The Burren in County Clare is a region that encompasses 360km2 of gently inclined plateau with a further 200km2 of lowland to the east of the plateau.
The limestone also has a landscape in miniature etched into exposed slabs of rock. The bare surfaces are fretted with hollows and channels where acidic rainwater has selectively dissolved the rock. An extreme example of these micro landforms occurs on the coast.
Often described as a natural landscape, the Burren has been profoundly influenced by human activities. Early removal of the natural woodland induced soil erosion, enlarging the exposure of the underlying limestone. Ecological diversity is one of the great attractions of the Burren, a remarkable profusion that is now under intense pressure.
More than 700 different flowering plants and ferns have been recorded in the Burren. Thus, although the Burren represents only 1% of the land-mass of Ireland, 75% of the Irish native species are contained in the area.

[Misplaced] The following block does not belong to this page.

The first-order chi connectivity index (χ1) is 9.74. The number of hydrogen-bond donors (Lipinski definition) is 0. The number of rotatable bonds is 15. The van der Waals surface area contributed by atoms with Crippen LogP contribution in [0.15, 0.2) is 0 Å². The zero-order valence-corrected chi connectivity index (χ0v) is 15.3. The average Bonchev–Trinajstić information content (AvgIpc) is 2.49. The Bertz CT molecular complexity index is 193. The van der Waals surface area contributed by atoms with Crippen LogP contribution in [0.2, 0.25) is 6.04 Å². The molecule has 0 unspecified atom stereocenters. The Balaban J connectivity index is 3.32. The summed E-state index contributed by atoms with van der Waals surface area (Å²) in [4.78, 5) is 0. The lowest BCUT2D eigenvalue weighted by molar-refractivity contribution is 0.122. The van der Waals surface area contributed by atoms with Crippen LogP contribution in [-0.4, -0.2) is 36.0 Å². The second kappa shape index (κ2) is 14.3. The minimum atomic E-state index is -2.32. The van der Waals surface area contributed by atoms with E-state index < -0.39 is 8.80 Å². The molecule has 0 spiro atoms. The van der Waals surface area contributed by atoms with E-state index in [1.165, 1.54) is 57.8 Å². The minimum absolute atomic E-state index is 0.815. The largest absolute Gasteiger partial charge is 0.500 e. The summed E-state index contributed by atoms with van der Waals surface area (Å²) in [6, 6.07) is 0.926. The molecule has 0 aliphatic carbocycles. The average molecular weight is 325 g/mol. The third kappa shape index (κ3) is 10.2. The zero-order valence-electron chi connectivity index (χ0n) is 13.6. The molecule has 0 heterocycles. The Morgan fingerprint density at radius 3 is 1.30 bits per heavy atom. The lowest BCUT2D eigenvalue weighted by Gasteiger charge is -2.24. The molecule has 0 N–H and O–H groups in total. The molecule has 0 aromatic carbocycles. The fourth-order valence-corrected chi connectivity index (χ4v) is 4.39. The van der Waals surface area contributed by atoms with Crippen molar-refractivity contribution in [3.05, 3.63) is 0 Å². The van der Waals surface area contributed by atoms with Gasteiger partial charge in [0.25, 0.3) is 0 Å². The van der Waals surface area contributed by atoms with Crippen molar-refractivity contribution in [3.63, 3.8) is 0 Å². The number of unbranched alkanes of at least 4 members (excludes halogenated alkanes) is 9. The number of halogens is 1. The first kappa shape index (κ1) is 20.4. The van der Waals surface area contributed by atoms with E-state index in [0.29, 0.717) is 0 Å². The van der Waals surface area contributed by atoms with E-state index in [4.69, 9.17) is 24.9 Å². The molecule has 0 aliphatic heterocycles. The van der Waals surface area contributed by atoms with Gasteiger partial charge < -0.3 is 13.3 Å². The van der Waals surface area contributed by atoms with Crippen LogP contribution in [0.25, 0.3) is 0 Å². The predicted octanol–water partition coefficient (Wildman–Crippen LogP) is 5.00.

The Burren is a region of outstanding significance in an international context in terms of its geology, geomorphology, natural history and archaeology. Most of the area has been designated as a Special Area of Conservation under the EU Habitats Directive.
The people of the Burren welcome visitors to Ireland''s most extraordinary landscape. The Burren may look rugged, but it is also a fragile place and is always under threat from increased human activity. The limestone pavement, flora and built heritage are the resources on which tourism in The Burren thrives. Respecting and conserving this resource is extremely important.
There is a Burren Code, and by following it, visitors can help protect the limestone pavement, plants and built heritage of this irreplaceable ‘fertile rock’.